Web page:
While driving in what were, by Southern Oregon standards, blizzard conditions last Friday afternoon, I made a serious mistake. I assumed the drive would be easy for two reasons: 1. I drive a trusty 4×4, and 2. I’m a Pacific Northwesterner, which means I totally know what I’m doing. While point two is debatable, I would have put money on the Jeep coming through for me even as roads iced up and conditions got more and more slick by the minute. I would have lost that bet. Even after putting the rig into 4-wheel low the going was anything but easy. Taking off from a stop sent us skidding sideways. Braking did the same. Those beefy all-terrain tires I just had to have? Yeah, they didn’t do me any favors.
Two hours later, when we finally skidded into our snow-covered driveway I realized it’s been too long since my inclement-weather driving skills have been put to the test. I realized it was time for a refresher course. Safemotorist.com offers the following advice. I’ve read through it and internized the information so as to be better prepared the next time. How about you?
- Get the feel of the road by starting out slowly and testing your steering control and braking ability. Avoid spinning your tires when you start by gently pressing your gas pedal until the car starts to roll. Start slowing down at least three times sooner than you normally would when turning or stopping.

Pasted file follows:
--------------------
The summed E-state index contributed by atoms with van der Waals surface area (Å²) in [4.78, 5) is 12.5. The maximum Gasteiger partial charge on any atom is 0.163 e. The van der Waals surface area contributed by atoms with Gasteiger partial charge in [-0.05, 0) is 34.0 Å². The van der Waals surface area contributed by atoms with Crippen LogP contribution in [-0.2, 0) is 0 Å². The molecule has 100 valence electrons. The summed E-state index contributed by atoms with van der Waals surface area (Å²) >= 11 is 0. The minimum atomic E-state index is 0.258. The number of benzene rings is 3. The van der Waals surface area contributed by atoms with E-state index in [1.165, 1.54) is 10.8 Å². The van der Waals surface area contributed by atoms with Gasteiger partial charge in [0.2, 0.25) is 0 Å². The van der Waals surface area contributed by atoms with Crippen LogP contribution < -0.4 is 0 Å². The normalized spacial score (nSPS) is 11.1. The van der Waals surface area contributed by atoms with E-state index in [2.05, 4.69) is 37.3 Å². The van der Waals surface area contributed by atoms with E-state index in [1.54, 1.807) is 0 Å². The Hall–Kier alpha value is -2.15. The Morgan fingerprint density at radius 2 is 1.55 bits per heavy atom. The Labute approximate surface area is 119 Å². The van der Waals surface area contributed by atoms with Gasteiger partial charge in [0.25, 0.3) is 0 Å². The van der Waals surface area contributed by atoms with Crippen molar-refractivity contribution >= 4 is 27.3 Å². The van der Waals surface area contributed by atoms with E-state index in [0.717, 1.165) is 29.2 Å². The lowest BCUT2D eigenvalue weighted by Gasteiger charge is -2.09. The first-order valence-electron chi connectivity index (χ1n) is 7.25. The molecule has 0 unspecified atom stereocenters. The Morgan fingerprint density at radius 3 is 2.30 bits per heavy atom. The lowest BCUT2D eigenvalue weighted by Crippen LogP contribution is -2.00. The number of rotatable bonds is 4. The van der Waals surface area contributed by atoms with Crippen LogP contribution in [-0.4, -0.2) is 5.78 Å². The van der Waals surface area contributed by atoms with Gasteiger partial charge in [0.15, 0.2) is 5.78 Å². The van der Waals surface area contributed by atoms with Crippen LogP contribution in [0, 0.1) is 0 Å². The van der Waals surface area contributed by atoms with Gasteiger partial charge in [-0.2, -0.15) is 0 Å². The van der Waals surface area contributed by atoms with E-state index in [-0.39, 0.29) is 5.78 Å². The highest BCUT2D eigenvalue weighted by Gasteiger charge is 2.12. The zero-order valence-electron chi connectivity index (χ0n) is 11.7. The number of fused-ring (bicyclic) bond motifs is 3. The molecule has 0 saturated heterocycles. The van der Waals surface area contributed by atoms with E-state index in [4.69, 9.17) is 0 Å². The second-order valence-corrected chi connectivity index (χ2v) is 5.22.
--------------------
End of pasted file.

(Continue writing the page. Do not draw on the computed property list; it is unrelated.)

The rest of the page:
- Equip your vehicle with chains or snow tires. Chains are by far the most effective, and they should be used where ice and snow remain on the roadway. Remember that snow tires will slide on ice or packed snow so keep your distance.
- Reduce your speed to correspond with conditions. There is no such thing as a “safe” speed range at which you may drive on snow or ice. You must be extremely cautious until you are able to determine how much traction you can expect from your tires.
- When stopping, avoid sudden movements of the steering wheel and pump the brake gently. Avoid locking of brakes on glazed ice as it will cause a loss of steering and control. Every city block and every mile of highway may be different, depending upon sun or shade and the surface of the roadway. (Check your vehicle owner’s manual, if the vehicle has anti-lock brakes, you may apply steady pressure to the brake pedal.)
- Maintain a safe interval between you and the car ahead of you according to the conditions of the pavement. Many needless rear-end crashes occur on icy streets because drivers forget to leave stopping space.
- Keep your vehicle in the best possible driving condition. The lights, tires, brakes, windshield wipers, defroster, and radiator are especially important for winter driving.
- Keep your windows clear. Don’t start driving until the windows are defrosted and clean – even if you’re only going a short distance.
- Watch for danger or slippery spots ahead. Ice may remain on bridges even though the rest of the road is clear. Snow and ice also stick longer in shaded areas.